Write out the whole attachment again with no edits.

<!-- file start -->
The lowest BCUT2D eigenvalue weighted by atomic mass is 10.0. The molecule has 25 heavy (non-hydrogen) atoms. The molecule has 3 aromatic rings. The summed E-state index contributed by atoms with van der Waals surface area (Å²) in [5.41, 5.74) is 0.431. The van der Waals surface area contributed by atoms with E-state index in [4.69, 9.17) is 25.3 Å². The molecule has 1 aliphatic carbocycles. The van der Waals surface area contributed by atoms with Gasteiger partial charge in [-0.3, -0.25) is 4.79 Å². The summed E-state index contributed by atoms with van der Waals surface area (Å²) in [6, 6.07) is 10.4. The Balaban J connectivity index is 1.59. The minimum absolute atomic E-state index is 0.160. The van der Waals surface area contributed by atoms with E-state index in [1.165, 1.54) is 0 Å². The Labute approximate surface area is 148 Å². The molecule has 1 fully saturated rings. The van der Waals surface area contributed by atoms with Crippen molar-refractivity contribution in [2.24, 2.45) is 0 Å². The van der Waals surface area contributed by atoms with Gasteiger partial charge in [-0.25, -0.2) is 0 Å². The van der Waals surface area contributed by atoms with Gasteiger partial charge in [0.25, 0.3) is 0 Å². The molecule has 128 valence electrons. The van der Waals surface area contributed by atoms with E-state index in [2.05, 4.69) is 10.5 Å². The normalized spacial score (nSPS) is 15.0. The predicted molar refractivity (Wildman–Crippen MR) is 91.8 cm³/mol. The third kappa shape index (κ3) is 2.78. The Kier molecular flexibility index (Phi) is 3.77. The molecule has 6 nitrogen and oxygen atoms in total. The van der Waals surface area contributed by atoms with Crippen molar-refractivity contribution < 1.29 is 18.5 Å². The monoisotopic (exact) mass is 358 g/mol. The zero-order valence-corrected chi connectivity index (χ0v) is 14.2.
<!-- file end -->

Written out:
The lowest BCUT2D eigenvalue weighted by atomic mass is 10.0. The molecule has 25 heavy (non-hydrogen) atoms. The molecule has 3 aromatic rings. The summed E-state index contributed by atoms with van der Waals surface area (Å²) in [5.41, 5.74) is 0.431. The van der Waals surface area contributed by atoms with E-state index in [4.69, 9.17) is 25.3 Å². The molecule has 1 aliphatic carbocycles. The van der Waals surface area contributed by atoms with Gasteiger partial charge in [-0.3, -0.25) is 4.79 Å². The summed E-state index contributed by atoms with van der Waals surface area (Å²) in [6, 6.07) is 10.4. The Balaban J connectivity index is 1.59. The minimum absolute atomic E-state index is 0.160. The van der Waals surface area contributed by atoms with E-state index in [1.165, 1.54) is 0 Å². The Labute approximate surface area is 148 Å². The molecule has 1 fully saturated rings. The van der Waals surface area contributed by atoms with Crippen molar-refractivity contribution in [2.24, 2.45) is 0 Å². The van der Waals surface area contributed by atoms with Gasteiger partial charge in [-0.25, -0.2) is 0 Å². The van der Waals surface area contributed by atoms with Gasteiger partial charge in [0.25, 0.3) is 0 Å². The molecule has 128 valence electrons. The van der Waals surface area contributed by atoms with E-state index in [2.05, 4.69) is 10.5 Å². The normalized spacial score (nSPS) is 15.0. The predicted molar refractivity (Wildman–Crippen MR) is 91.8 cm³/mol. The third kappa shape index (κ3) is 2.78. The Kier molecular flexibility index (Phi) is 3.77. The molecule has 6 nitrogen and oxygen atoms in total. The van der Waals surface area contributed by atoms with Crippen molar-refractivity contribution < 1.29 is 18.5 Å². The monoisotopic (exact) mass is 358 g/mol. The zero-order valence-corrected chi connectivity index (χ0v) is 14.2.